Some challenges were sillier than others: I hiked the Grouse Grind wearing a Minnie Mouse outfit, although not in the high heels original proposed (those were for the photos at the top).
Other times it has been signing up for a marathon because friends were joking around:
But for the most part I seek out challenges because I like to test myself and the feeling of achieving goals or breaking personal records is awesome:
"Meanwhile, in the Sport Athena category, Vancouver’s Kirsten (50:55) was over three minutes clear in claiming victory [at Buntzen Lake], and completed a clean sweep (of four wins in 2010) to earn overall series glory, ahead of Shayla Richards (Maple Ridge), who was third at Buntzen (58:57)." Source
I have always felt mixed emotions about bootcamps because while I think they can be a useful tool to jumpstart a stalled fitness regime, they are also far too heavily marketed towards people whose base fitness levels are not sufficient to prevent injuries. I'm sure that many, hopefully most, instructors will offer modified positions for all exercises but I've found that someone has to ask first. For those new to bootcamps, perhaps intimidated not only by the workout but also by appearing "too weak", they might not think to ask for modifications or be too embarrassed. Down that road lies many an injury that can stall or halt an individual's journey.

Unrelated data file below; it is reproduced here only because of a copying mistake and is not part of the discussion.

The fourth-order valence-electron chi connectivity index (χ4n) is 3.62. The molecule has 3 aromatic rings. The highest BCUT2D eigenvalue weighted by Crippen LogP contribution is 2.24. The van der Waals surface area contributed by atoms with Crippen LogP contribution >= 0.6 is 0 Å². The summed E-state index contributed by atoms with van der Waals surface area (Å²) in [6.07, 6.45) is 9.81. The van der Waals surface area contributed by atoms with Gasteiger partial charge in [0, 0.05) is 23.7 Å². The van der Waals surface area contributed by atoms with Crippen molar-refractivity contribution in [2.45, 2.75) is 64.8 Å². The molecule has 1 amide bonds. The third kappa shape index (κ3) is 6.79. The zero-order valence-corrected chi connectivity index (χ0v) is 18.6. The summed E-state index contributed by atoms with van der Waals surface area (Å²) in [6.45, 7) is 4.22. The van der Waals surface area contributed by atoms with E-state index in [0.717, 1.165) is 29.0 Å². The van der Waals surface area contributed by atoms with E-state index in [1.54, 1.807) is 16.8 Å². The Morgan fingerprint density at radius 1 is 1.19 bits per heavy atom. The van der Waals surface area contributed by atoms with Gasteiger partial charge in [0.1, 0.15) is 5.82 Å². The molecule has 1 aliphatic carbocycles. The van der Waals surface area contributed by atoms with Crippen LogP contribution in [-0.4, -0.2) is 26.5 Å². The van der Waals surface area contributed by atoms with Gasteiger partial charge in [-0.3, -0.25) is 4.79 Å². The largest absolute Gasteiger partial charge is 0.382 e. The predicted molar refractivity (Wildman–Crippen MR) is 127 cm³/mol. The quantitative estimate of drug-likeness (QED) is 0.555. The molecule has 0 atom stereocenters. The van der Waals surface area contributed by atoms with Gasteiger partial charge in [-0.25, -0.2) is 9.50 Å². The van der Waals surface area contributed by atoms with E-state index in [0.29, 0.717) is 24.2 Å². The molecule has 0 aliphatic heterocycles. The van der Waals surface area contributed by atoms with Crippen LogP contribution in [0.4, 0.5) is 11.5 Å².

I have attended two bootcamps run by different organizations. The first I attended was Booty Camp Fitness, a women's only bootcamp. Coworker!A, her sister-in-law and I all joined up for one of the soggiest spring outdoor sessions. I went into it knowing that there would be exercises that I would find challenging and so had no problem being the one to raise my hand and ask for the modified version. Quality over quantity -- that was the general idea anyway. Still, I pushed myself hard and didn't always have the best form. I remember one rainy day doing a set of pushups and watching the river of rain water crest over my yoga mat to run under my nose and between my legs. My arms were shaking, safe to say that muscle fatigue had set in!, and all I could think was that if I didn't finish pushing I'd wind up swimming! The following day I went to work as usual thinking I'd come through pretty well as my 20 minute walk from apartment to office didn't take me any longer than usual. That illusion disappeared the first time I had to use the stapler -- my arms were so sore that I could not clench my hand hard enough around the stapler and paper to make it function. I had to stand up and push down from my shoulder to get it done! (After doing that a few times, I just took my papers to coworker!A's automatic stapler.) Did I see drastic results from my attendance to that bootcamp? Not particularly. But it was a nice change from my existing fitness routine and it kept me doing something.